*My mother told me these stories about her father, my grandfather, specifically, but also mentioned that most of them were common among older Jewish men in general, specifically Jews who identified with the Yiddish aspect of Jewish culture.
INFORMANT: “One of [the jokes] was he would make a bet with you about almost anything, and he would say, ‘I bet you…’ Oh shoot, what was it called? … It was called a ‘brass figliggy with an oak leaf cluster,’ and he would always bet us, ‘I’ll bet you can’t… I’ll bet you a brass figliggy with an oak leaf cluster,’ and we were like ‘OH OK THAT SOUNDS COOL,’ and we would do whatever he wanted, and I guess it wasn’t until we got older that one of us said, you know, ‘Well, where’s my figliggy with an oak leaf cluster?’ And then, as soon as you say it out loud you’re like… a figliggy? What even is that? He just made the whole thing up! But it sounded all official because of the, you know, the oak leaf clusters on military medals. But he played us for years!”
“Also, he used to do this thing with us that his mother used to do with him when he was a baby. And it was a little Yiddish folk song with a… he would put you on his knees, and I’m sure he did this to you, he would bounce you up and down, and he would sing [note: these are Yiddish words I have absolutely no idea how to spell, so I’m just going to write them as phonetically as possible. Yiddish isn’t really a written language, so this is the best I can do, my apologies!] ‘Ya shelipta guy yinkus voren raftsa lata tigala, tigala y yazala na yashava, HOOT MAHN!’ What it means in Yiddish is, basically, Yoshala, who’s this little guy, rode to the market on his sheep or on his goat, and then on the way back, the goat rode on Yoshala. I know, so stupid. But then he would… oh wait, but then the ‘hoot mahn,’ we have no idea where that came from because that’s Scottish. His parents just threw that in. But the very last thing they would say was ‘Coo coo la fligala’ and they would point somewhere else. In Yiddish it means ‘Look, look! A little bird!’ And then when you looked, they would tickle you under the chin. Stupid little games like that.”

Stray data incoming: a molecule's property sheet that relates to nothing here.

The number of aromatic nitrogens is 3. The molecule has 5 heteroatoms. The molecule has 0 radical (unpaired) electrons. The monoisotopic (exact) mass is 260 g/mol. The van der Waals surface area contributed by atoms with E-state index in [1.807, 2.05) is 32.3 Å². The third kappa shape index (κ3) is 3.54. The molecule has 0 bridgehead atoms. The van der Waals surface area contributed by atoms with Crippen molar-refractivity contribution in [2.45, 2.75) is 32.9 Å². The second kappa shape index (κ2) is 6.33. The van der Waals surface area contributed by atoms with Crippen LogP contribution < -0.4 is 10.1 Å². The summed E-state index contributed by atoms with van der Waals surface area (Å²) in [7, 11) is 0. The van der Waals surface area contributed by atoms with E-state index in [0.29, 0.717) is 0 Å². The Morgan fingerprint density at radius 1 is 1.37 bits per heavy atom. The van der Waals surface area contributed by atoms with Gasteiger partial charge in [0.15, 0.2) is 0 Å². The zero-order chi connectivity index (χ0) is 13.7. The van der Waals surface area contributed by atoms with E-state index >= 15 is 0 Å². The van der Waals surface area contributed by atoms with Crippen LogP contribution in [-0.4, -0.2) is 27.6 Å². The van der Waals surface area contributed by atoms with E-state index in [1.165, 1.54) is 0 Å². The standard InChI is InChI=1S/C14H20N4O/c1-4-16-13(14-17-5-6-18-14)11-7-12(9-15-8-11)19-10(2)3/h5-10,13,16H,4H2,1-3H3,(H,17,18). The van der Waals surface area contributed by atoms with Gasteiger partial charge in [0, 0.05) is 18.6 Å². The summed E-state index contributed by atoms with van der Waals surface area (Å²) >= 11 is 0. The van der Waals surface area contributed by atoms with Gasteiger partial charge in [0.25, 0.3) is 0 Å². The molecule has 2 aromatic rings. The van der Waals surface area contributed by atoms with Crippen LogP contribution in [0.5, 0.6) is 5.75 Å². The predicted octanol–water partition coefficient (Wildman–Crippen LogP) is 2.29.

“He also used to make this thing he called a ‘hibbity-gibbits.’ He would take an apple and he would make… like a zigzag like Charlie Brown’s shirt around, and he would open it up and take the core out of the apple, and then he would put it back together so you could barely see that it had been cut at all. And then he’d give it back to you like it was a regular apple, and you would bite into it and it would fall apart and there was no core.”
My grandpa was a notorious prankster, and apparently these pranks and pranks like them were pretty common among Jewish grandfathers. They’re all along the lines of the classic grandpa joke “Pull my finger,” but with distinctively Yiddish twists. I can remember my grandpa sitting me on his lap and singing that strange Yiddish song about Yoshala and the goat, so these pranks have a lot of personal significance.